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El Banco Mercantil Mexicano

Faced with the prerogatives granted to the Banco Nacional Mexicano a group of Spanish-born businessman who controlled much of the wholesale textiles, tobacco and grocery business in Mexico City, led by Manuel Ibañez, convened a meeting on 29 August 1881, to consider establishing a national bank that would compete with the Banco Nacional Mexicano. The ensuing bank was authorised[text needed] by federal charter on 3 December 1881 and began operations on 27 March 1882The Two Republics, 30 March 1882. In the first few days various people had changed sizeable sums of hard cash for banknotesLa Voz de México, 2 April 1882.

The bank's notes were accepted in payment of federal taxes, in federal offices, and in payment of local taxes, in the states of Puebla, Oaxaca, Querétaro, San Luis Potosí, Veracruz, Guanajuato, México, Zacatecas and Durango, according to decrees of their legislatures.

It merged with the Banco Nacional Mexicano to become the Banco Nacional de México in 1884.

American Bank Note Company print runs

The American Bank Note Company produced the following notes. They produced a special vignette of a statue of Columbus (C 139).

Mercantil Mexicano 1 A specimen

Mercantil Mexicano 1 A 88225 reverse

Mercantil Mexicano 5 A specimen

Mercantil Mexicano 5 A 102848 reverse

Mercantil Mexicano 10 A specimen

Mercantil Mexicano 10 A specimen reverse

Mercantil Mexicano 20 A specimen

Mercantil Mexicano 20 A specimen reverse

Mercantil Mexicano 100 specimen

Mercantil Mexicano 500 specimen

Mercantil Mexicano 1000 specimen

The 1881 print states 'pagará en la Ciudad de México' but this was changed for the 1882 run to 'pagará en la Ciudad de _______' so that the notes could be issued by the branches.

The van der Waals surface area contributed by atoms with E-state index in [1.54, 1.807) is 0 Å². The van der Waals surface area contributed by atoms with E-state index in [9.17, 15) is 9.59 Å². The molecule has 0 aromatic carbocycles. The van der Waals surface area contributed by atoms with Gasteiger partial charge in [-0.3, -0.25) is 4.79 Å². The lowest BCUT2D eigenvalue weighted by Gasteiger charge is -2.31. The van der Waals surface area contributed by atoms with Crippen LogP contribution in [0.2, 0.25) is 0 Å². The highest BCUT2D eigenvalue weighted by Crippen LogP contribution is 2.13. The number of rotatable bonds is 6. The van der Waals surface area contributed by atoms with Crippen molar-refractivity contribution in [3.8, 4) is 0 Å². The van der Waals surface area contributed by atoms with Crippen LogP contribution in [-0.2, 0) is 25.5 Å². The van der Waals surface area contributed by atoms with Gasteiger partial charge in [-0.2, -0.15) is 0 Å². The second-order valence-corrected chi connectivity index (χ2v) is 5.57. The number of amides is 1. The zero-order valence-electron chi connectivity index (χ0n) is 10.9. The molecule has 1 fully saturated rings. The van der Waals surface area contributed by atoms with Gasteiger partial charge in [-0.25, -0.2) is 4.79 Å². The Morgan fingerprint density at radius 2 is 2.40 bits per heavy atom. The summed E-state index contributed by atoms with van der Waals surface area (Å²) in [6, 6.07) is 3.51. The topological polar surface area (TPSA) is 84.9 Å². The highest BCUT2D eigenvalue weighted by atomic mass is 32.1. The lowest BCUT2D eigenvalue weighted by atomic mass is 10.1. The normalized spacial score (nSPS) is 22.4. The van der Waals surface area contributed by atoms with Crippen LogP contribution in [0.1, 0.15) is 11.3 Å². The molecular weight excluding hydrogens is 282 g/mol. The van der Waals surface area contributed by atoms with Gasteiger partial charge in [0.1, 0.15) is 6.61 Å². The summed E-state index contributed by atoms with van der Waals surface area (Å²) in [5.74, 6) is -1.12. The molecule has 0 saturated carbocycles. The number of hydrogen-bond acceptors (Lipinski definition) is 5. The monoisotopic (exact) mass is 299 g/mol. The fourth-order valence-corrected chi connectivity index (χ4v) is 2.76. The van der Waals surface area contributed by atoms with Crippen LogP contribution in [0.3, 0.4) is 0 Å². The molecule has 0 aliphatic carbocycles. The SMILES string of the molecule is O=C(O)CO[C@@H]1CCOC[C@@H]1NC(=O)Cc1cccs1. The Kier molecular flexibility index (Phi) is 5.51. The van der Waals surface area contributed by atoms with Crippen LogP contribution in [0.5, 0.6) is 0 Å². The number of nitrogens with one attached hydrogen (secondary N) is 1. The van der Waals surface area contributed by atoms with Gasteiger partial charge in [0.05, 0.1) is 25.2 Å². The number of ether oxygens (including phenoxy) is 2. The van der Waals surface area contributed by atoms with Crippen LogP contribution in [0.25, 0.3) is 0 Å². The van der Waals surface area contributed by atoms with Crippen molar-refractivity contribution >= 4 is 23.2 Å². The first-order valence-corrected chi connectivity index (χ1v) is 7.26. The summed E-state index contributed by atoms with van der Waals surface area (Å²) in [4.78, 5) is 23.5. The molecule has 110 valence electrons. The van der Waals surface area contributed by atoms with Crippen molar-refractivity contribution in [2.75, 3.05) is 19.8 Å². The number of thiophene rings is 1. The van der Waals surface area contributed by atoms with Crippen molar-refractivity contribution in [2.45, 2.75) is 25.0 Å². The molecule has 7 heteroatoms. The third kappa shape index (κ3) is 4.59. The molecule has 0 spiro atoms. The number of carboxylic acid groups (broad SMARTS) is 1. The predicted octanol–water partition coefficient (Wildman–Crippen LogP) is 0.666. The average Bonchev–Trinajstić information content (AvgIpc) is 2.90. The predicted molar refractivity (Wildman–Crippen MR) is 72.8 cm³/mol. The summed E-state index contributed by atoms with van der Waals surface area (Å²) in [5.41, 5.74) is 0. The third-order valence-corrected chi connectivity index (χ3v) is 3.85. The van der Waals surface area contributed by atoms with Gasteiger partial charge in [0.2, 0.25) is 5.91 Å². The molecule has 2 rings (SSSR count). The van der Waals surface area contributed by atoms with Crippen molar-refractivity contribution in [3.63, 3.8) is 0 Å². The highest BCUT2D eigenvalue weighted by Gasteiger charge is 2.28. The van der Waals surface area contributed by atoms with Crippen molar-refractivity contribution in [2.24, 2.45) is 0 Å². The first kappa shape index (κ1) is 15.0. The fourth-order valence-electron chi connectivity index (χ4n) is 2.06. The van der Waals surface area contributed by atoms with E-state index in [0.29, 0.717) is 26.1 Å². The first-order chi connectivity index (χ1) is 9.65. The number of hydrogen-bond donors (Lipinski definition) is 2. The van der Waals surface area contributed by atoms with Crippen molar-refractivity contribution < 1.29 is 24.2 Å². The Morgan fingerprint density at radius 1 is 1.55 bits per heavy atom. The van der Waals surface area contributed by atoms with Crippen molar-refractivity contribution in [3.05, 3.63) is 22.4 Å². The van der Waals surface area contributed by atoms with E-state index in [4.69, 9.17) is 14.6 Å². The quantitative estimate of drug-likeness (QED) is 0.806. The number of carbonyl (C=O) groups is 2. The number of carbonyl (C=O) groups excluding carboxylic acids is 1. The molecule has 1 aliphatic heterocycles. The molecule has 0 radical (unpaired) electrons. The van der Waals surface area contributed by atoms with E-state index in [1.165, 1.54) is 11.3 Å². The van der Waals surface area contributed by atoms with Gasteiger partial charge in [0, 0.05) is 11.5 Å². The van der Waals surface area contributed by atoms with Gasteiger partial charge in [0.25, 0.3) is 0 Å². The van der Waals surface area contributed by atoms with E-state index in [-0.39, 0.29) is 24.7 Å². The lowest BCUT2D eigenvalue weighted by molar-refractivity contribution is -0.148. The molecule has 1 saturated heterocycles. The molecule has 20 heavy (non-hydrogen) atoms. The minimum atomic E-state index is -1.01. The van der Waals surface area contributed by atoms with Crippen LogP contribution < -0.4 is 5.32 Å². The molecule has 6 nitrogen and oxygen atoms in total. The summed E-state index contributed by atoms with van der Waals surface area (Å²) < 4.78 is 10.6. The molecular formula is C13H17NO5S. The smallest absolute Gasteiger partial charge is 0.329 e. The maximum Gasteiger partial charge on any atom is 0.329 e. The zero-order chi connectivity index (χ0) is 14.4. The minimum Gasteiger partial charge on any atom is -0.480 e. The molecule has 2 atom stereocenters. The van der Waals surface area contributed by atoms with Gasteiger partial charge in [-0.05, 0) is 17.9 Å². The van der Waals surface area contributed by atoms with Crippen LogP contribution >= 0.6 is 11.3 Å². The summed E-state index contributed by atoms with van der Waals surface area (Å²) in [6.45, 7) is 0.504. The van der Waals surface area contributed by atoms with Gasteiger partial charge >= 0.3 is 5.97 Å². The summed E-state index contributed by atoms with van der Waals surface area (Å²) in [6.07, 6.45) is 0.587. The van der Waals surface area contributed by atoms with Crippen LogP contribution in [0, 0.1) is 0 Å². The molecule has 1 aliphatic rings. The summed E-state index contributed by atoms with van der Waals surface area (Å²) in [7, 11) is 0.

Mercantil Mexicano 10 A 102097

Mercantil Mexicano 20 specimen

Mercantil Mexicano 50 A specimen

Mercantil Mexicano 50 A specimen reverse

Mercantil Mexicano 100 A specimen

Mercantil Mexicano 100 A specimen reverse

Date Value Number Series from to Comment
November 1881 $1 10,000  A 1 10000 with 'pagará en la Ciudad de México'
$5 100,000 A 1 100000
$10 100,000 A 1 100000
$20 75,000 A 1 75000
$50 35,000  A 1 35000
$100 30,000  A 1 30000
$500 3,000 A 1 3000
$1000 2,740 A 1 2740


Date Value Number Series from to Comment
February 1882 $5 30,000 A 100001 130000 with 'pagará en la Ciudad de ______'
$10 30,000 A 100001 130000
$20 25,000 A 75001 100000
$50 11,000 A 35001 46000
$100 10,000 A 30001 40000
$500 1,000 A 3001 4000


Date Value Number Series from to Comment
June 1882 $1 25,000 A 10001 35000 with 'pagará en la Ciudad de México' 
$1 12,500 A 35001 47500 with 'pagará en la Ciudad de ______' 


The ABNC reprinted one $1,000 note (A 1501) in April 1882 to replace a missing banknote at the bank's request. The original was then presented, untrimmed and with forged signatures, to the bank and the person arrested. It was thought to have been stolen in the Veracruz Customs HouseABNC letter F. G. Mead, agent, Mexico City to ABNC, 12 May 1884.


Presidente de Consejo

José Gargollo was a Spaniard, a director of Diligencias Generales and member of the Convención Española. sig Gargolio
Bénito Arena Bermejillo  

Genaro de la Fuente

Genaro de la Fuente was director of the Negociación Minera de Sauceda in Zacatecas La Iberia, 17 April 1874.



Ramón Usandizaga  sig Usandizaga



José V. de Collado was born in Santander, Spain on 14 February 1831. As a young man he went to Mexico with his wife and two sons. He was a shareholder and manager of the Casa de Diligencias, then Director of the Banco Mercantil Mexicano, and finally director of the Banco Nacional de México for eleven years. He then was involved in various businesses, principally in agriculture. As well as a consejero of the Banco Nacional de México, he was a consejero of Buen Tono, the Compañía de Seguros “La Mexicana”, of the Banco Hipotecario and of various mining companies.